When you now want me to get involved in whether it is competence or zoning that should determine his successor, when did the leaders of the North start thinking about competence? I have many friends in the North that are among the best in the world, but those are not the ones the northerners use for its leadership. But they are there. I don’t like chasing shadows; let’s solve the problems we have on the table. The correct solution of the problems on the table will determine what should come next.

In any case, given the COVID-19 pandemic and all that is happening in the world, do we know what will happen in the next three years? Can anybody, including Buhari, say for certain what he thinks will happen in the next three years? Thank God that Nigeria is a religious country; so we know there is a God. Do we know what God has planned for Nigeria in the next three years? We don’t! So, we should be looking at where are country is today. We are at war.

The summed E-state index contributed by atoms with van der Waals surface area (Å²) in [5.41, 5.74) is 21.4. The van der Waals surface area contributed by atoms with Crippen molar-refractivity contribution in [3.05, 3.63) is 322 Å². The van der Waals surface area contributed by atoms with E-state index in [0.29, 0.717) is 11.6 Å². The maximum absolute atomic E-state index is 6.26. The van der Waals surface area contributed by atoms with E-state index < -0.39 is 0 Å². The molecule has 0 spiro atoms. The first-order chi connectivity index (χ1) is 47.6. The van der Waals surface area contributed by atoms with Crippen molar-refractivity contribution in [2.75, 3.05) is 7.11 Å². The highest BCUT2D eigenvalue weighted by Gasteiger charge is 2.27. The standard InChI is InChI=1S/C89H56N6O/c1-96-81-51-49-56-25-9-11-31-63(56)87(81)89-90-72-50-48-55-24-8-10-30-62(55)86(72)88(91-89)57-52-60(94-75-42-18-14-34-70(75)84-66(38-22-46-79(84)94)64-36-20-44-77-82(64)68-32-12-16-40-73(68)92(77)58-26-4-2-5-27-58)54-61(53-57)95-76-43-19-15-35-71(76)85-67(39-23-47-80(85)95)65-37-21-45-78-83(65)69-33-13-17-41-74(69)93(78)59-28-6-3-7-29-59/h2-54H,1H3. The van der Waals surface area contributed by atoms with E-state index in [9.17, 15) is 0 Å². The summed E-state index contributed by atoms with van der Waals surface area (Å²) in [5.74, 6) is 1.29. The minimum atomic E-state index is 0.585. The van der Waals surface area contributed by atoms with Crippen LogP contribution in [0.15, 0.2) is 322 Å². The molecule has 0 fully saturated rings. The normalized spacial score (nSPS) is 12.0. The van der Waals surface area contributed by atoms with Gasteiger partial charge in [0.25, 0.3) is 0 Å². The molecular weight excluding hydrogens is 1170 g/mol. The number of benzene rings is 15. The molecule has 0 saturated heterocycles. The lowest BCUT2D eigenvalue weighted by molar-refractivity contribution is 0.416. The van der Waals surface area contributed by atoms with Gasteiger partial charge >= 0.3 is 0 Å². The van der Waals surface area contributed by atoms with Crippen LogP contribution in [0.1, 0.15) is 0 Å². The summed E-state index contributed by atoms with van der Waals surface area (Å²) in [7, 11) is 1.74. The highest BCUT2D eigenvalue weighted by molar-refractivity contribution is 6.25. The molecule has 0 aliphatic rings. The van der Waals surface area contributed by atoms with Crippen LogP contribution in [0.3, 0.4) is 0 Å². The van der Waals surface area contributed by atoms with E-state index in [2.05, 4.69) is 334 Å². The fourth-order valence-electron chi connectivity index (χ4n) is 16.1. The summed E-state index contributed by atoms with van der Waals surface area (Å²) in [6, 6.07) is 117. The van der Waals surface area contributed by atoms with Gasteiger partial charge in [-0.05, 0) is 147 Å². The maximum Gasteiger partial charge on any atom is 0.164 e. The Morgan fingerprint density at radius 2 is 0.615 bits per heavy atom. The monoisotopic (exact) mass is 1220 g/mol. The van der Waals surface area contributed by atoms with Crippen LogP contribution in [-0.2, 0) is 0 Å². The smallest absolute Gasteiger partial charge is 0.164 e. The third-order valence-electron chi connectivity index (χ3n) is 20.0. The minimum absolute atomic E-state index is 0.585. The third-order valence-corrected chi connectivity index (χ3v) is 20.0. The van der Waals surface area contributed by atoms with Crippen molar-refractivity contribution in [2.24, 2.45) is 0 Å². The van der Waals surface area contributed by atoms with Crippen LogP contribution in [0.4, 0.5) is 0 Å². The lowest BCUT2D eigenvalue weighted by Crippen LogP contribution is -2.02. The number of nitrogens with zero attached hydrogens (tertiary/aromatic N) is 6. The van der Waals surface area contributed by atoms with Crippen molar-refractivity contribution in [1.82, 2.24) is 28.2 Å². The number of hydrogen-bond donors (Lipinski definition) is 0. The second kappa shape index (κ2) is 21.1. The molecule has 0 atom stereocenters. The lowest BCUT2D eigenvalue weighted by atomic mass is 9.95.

What should be Nigeria’s focus post COVID-19?
If anybody tells you that he knows what the post COVID-19 economy will look like, that person is not deceiving you; he I deceiving himself. It cannot be anything but guesswork for now. But there are two good things you can say. First is that science has developed what we call uncertainty principle, which means that it is possible to plan even in times of uncertainty. Out of that, what you do is scenario building – assume the worst, assume the way it is and assume the best. When you build scenarios of how things can pan out, which is what we can do now, you will find that when things start settling, one or two things may happen that will be an indication of which scenario is playing out. So, you now go back to your scenarios and say, ‘I had predicted that this might happen’ and start interrogating that scenario a bit more closely and put numbers to it. That is when you are starting to plan. That is what we can do now.

But there is a major problem we have now in Nigeria. The gap between the rich and the poor is now so wide that it is not going to be easy to bridge it.

That is actually what ought to be the preoccupation of our president now. Unless you start finding how to bridge it and start action on it, doing nothing could be the precursor to chaos. And if you watch this country, you will find that in many ways, it is only God that is keeping us because we are already in the midst of chaos.


In this article:
Anya Oko AnyaNESG